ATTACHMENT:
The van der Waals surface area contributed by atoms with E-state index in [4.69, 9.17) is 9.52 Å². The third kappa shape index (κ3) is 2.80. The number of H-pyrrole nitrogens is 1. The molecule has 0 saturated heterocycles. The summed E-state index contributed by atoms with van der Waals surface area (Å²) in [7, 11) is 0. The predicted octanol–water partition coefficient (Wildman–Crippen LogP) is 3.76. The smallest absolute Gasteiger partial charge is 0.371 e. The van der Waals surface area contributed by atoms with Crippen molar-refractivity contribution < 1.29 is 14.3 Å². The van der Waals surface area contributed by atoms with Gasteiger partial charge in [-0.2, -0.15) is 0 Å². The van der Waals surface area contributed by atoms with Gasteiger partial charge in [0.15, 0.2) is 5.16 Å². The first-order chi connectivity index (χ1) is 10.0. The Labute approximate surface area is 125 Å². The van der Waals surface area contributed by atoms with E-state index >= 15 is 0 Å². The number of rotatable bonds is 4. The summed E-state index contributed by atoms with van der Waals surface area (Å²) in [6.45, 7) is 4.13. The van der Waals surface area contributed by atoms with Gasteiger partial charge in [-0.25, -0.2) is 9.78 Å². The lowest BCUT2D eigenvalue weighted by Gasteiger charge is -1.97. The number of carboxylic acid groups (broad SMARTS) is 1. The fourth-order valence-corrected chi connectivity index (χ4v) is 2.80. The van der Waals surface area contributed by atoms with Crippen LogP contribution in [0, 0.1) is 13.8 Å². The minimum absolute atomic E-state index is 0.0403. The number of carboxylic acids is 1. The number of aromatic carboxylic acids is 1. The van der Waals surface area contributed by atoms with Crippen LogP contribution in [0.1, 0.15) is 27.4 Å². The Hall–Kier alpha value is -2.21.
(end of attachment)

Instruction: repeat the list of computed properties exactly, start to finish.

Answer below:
The van der Waals surface area contributed by atoms with E-state index in [4.69, 9.17) is 9.52 Å². The third kappa shape index (κ3) is 2.80. The number of H-pyrrole nitrogens is 1. The molecule has 0 saturated heterocycles. The summed E-state index contributed by atoms with van der Waals surface area (Å²) in [7, 11) is 0. The predicted octanol–water partition coefficient (Wildman–Crippen LogP) is 3.76. The smallest absolute Gasteiger partial charge is 0.371 e. The van der Waals surface area contributed by atoms with Crippen molar-refractivity contribution < 1.29 is 14.3 Å². The van der Waals surface area contributed by atoms with Gasteiger partial charge in [-0.2, -0.15) is 0 Å². The van der Waals surface area contributed by atoms with Gasteiger partial charge in [0.15, 0.2) is 5.16 Å². The first-order chi connectivity index (χ1) is 10.0. The Labute approximate surface area is 125 Å². The van der Waals surface area contributed by atoms with E-state index >= 15 is 0 Å². The number of rotatable bonds is 4. The summed E-state index contributed by atoms with van der Waals surface area (Å²) in [6.45, 7) is 4.13. The van der Waals surface area contributed by atoms with Gasteiger partial charge in [-0.25, -0.2) is 9.78 Å². The lowest BCUT2D eigenvalue weighted by Gasteiger charge is -1.97. The number of carboxylic acid groups (broad SMARTS) is 1. The fourth-order valence-corrected chi connectivity index (χ4v) is 2.80. The van der Waals surface area contributed by atoms with Crippen LogP contribution in [0, 0.1) is 13.8 Å². The minimum absolute atomic E-state index is 0.0403. The number of carboxylic acids is 1. The number of aromatic carboxylic acids is 1. The van der Waals surface area contributed by atoms with Crippen LogP contribution in [0.1, 0.15) is 27.4 Å². The Hall–Kier alpha value is -2.21.